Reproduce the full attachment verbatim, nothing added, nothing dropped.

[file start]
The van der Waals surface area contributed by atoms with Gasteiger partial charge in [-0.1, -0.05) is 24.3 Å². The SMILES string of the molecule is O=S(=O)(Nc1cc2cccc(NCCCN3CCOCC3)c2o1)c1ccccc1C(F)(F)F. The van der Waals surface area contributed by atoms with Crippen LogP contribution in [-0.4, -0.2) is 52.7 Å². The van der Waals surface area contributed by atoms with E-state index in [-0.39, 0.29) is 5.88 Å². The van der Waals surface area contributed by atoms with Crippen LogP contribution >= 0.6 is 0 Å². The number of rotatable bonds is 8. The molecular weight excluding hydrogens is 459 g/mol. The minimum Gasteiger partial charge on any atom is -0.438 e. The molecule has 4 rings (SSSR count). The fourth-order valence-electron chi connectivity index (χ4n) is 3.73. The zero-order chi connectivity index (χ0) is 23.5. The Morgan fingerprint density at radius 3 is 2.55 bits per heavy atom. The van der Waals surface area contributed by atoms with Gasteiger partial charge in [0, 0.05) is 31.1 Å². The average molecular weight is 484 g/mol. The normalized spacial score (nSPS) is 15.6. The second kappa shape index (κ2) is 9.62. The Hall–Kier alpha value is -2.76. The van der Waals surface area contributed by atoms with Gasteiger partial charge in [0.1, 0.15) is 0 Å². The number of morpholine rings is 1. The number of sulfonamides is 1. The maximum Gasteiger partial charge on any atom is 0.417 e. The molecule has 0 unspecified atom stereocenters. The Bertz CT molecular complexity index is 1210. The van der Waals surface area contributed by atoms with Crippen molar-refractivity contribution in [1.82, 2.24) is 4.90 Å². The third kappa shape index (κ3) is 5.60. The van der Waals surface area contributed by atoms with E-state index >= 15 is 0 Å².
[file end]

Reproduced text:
The van der Waals surface area contributed by atoms with Gasteiger partial charge in [-0.1, -0.05) is 24.3 Å². The SMILES string of the molecule is O=S(=O)(Nc1cc2cccc(NCCCN3CCOCC3)c2o1)c1ccccc1C(F)(F)F. The van der Waals surface area contributed by atoms with Crippen LogP contribution in [-0.4, -0.2) is 52.7 Å². The van der Waals surface area contributed by atoms with E-state index in [-0.39, 0.29) is 5.88 Å². The van der Waals surface area contributed by atoms with Crippen LogP contribution >= 0.6 is 0 Å². The number of rotatable bonds is 8. The molecular weight excluding hydrogens is 459 g/mol. The minimum Gasteiger partial charge on any atom is -0.438 e. The molecule has 4 rings (SSSR count). The fourth-order valence-electron chi connectivity index (χ4n) is 3.73. The zero-order chi connectivity index (χ0) is 23.5. The Morgan fingerprint density at radius 3 is 2.55 bits per heavy atom. The van der Waals surface area contributed by atoms with Gasteiger partial charge in [0, 0.05) is 31.1 Å². The average molecular weight is 484 g/mol. The normalized spacial score (nSPS) is 15.6. The second kappa shape index (κ2) is 9.62. The Hall–Kier alpha value is -2.76. The van der Waals surface area contributed by atoms with Gasteiger partial charge in [0.1, 0.15) is 0 Å². The number of morpholine rings is 1. The number of sulfonamides is 1. The maximum Gasteiger partial charge on any atom is 0.417 e. The molecule has 0 unspecified atom stereocenters. The Bertz CT molecular complexity index is 1210. The van der Waals surface area contributed by atoms with Crippen molar-refractivity contribution in [1.82, 2.24) is 4.90 Å². The third kappa shape index (κ3) is 5.60. The van der Waals surface area contributed by atoms with E-state index >= 15 is 0 Å².